The exhibition—part of Hirst’s takeover of the Britannia Street gallery—will survey more than twenty of the most iconic examples, dating from 1991 to 2021.
Ever since he first exploded into the public consciousness in 1991 with The Physical Impossibility of Death in the Mind of Someone Living, a fourteen-foot tiger shark preserved in a tank of formaldehyde, Hirst has used the naturally occurring compound in many of his best-known works. Embodying his ongoing drive to bridge the gap between art and science, the Natural History series includes a variety of preserved animals, such as sheep, doves, a zebra, and even a “unicorn”—some of which are bisected, sliced into cross sections, or flayed. This exhibition, which features works spanning a thirty-year period, gathers many of these works together for the first time.
Beginning with The Impossible Lovers (1991), a cabinet filled with glass jars containing preserved cow’s organs, Natural History also includes works incorporating sheep (I Am ), fish (Saint Philip  and Love Is Blind ), calves (Cain and Abel  and The Ascension ), and, of course, sharks (Myth Explored, Explained, Exploded , among others). On view as well are complex tableaux such as The Pursuit of Oblivion (2004), in which animal carcasses are joined by other objects including knives and a chain mail glove. As their titles and components suggest, these arrangements combine strikingly unexpected variations on religious iconography with investigations of phenomenological and psychological facts and events.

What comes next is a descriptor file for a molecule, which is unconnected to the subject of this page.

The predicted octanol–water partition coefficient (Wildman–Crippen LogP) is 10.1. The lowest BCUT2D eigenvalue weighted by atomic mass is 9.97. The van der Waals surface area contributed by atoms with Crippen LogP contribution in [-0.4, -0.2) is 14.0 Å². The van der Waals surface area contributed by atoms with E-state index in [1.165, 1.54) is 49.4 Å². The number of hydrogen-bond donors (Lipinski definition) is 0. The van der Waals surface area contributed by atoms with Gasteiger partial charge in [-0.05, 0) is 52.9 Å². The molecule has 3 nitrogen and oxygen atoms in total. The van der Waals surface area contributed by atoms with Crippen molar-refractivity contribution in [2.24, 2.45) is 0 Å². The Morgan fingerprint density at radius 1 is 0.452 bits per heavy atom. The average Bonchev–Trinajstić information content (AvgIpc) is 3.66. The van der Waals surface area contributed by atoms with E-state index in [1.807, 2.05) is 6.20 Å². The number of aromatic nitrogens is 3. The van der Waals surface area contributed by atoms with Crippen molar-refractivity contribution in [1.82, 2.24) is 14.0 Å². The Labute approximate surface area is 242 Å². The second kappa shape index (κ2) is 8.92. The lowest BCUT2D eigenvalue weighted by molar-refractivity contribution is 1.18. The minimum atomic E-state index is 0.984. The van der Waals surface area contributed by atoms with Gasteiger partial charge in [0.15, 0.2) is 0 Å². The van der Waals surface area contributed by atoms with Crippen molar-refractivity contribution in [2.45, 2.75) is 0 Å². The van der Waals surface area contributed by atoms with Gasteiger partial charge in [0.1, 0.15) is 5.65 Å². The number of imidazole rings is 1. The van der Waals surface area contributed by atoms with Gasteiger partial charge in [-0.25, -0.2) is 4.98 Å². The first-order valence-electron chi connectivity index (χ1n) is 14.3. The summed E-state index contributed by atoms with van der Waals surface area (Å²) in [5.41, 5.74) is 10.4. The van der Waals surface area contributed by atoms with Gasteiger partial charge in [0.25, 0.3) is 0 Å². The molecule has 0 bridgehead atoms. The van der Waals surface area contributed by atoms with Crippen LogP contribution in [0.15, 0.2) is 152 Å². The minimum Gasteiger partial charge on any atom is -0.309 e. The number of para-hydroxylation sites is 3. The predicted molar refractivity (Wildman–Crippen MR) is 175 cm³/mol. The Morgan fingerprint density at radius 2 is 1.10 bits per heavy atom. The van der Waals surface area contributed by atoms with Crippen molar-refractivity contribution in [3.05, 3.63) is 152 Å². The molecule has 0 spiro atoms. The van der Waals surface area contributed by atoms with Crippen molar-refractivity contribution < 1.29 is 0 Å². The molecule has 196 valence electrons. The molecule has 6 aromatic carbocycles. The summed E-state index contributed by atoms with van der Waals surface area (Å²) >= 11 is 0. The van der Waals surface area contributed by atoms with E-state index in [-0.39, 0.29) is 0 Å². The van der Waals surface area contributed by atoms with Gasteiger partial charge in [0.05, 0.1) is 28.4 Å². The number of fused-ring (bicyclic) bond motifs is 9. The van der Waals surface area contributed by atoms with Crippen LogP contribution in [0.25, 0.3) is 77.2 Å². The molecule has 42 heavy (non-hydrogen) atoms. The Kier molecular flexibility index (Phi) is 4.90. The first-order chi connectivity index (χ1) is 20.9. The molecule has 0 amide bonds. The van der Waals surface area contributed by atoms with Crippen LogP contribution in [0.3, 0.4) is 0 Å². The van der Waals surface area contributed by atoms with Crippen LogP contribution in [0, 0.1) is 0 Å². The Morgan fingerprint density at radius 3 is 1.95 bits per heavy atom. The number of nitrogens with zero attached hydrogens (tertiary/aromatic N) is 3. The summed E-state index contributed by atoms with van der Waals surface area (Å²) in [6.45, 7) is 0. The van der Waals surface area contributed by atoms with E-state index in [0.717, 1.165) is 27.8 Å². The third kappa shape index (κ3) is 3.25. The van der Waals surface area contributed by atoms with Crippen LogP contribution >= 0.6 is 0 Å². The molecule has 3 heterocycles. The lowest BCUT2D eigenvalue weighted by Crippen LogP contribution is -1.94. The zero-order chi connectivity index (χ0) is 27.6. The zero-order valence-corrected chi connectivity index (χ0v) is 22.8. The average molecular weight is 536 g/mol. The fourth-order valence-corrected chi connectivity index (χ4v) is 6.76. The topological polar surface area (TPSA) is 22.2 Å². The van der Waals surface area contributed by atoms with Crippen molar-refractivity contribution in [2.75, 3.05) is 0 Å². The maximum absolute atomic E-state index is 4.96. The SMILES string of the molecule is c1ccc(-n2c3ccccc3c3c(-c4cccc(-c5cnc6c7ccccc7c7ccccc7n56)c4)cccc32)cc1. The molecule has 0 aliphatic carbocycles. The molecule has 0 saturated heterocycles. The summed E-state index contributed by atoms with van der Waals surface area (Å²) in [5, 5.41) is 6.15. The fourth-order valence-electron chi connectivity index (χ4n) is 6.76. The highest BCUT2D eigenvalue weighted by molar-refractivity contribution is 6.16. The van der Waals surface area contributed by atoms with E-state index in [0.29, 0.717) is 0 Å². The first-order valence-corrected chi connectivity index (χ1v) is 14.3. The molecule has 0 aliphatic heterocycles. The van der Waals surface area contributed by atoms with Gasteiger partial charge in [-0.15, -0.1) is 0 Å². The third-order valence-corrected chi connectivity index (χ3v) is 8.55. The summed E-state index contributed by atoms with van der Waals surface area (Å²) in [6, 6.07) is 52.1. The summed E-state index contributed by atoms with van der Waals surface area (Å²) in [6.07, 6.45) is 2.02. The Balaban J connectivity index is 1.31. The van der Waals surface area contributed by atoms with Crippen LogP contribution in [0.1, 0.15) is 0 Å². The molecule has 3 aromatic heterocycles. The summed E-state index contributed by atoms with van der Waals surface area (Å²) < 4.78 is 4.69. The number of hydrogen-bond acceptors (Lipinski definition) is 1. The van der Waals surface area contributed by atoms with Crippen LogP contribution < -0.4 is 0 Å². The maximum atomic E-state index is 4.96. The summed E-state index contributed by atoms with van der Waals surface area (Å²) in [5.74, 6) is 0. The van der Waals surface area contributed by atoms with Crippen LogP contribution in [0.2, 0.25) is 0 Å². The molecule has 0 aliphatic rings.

Hirst’s use of formaldehyde allows him to present visceral, often disturbing objects in a knowingly cool, clinical style, adapting formal devices identified with Minimalism to a meditation on life and death, fact and faith. The heavy frames of the sculptures’ tanks have been a feature of his work since the 1990s in artworks such as A Hundred Years and A Thousand Years (both 1990). Hirst’s vitrines are rooted in the fear of fragility, and in a consequent desire to isolate and protect. Yet ultimately, far from proposing formaldehyde as an effective medium for preserving objects and the ideas they convey, Hirst concludes that the very idea of preservation is futile in the face of inevitable death.